on the Thursday, December 1, 2016
Respite care (also known as short-term care) is a form of care designed to support you and your carer. Respite care ensures that your care needs are supported while your carer has the opportunity to take a break and enjoy everyday activities.
Respite care can be provided by an approved home care provider or by a friend or family member.
Whether you need respite care for a few hours, days or even longer, respite care providers can cater for you depending on your needs, eligibility and the services offered in your area.
Respite care can be accessed within the comfort of your own home, in an overnight respite cottage, a day centre or even at a residential aged care home.
Other types of respite care include:
A respite care worker will provide care for you in the comfort of your own home.
Centre-based respite care is run by trained respite workers and is perfect for attending social or recreational activities.
A respite care worker will come you’re your home and stay overnight or you can stay in a respite house or respite cottage run by an approved provider.
Community access respite programs are beneficial because they provide social activities and experiences, encouraging a sense of independence and community. You will be accompanied by a care worker either individually or in a group.
Residential respite care is short-term respite care provided in a residential aged care home.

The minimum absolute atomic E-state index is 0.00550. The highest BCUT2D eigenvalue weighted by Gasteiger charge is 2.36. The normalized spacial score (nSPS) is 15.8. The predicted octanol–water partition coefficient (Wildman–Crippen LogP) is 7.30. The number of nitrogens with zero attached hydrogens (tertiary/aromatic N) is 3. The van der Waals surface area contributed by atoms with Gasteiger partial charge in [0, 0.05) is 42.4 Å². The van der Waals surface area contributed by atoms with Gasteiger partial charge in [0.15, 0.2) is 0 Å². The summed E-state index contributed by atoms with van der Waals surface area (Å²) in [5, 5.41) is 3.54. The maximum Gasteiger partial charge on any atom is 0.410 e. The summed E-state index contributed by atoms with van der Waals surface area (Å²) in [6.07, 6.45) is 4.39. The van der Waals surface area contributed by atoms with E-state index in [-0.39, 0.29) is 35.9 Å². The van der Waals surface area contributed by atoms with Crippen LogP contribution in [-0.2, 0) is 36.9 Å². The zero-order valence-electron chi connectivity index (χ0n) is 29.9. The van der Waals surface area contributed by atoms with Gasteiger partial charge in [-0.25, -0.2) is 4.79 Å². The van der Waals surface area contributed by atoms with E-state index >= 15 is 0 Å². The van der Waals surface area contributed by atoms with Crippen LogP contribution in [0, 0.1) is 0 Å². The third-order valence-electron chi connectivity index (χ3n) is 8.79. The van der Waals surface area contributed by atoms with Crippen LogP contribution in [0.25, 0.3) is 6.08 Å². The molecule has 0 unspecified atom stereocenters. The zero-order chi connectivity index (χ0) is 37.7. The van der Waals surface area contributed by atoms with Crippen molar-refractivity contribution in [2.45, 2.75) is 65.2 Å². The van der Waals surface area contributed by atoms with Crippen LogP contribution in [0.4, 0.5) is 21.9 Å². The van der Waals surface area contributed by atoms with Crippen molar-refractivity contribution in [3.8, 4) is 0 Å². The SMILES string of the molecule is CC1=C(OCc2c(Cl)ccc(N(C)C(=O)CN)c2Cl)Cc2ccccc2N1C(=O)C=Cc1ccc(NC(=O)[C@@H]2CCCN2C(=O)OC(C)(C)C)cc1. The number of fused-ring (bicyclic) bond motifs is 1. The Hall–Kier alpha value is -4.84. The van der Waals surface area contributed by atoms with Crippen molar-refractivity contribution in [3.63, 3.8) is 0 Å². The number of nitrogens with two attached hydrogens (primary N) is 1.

If you need emergency respite care you can contact your local Commonwealth Respite and Carelink Centre of 1800 052 222 (during business hours) or after hours on 1800 059 059.
The costs for respite care can vary depending on your circumstances and the type of help and care you need. A range of aged care services in Australia are subsidised by the Australian government, however you may be required to contribute to the cost of your respite care if your financial situation allows. Subsidised respite care is available through the Commonwealth Home Support Programme (CHSP).
If you receive short-term respite care within a residential aged care home, you won’t need to pay an accommodation charge or a bond, but you will have to pay a basic daily care fee. The basic daily care fee for a respite resident in residential aged care is set at 85% of the single basic Age Pension.
You may also be asked to pay a booking fee. A booking fee is not an extra payment, but rather a pre-payment of your respite care fees. The fees you pay will be discussed and agreed upon between you and your chosen respite care provider.
If you receive respite care in an aged care home, you will need to be assessed by your local Aged Care Assessment Team (ACAT/ACAS) to determine your level of care.
Click on your state below to begin your search for respite care providers:
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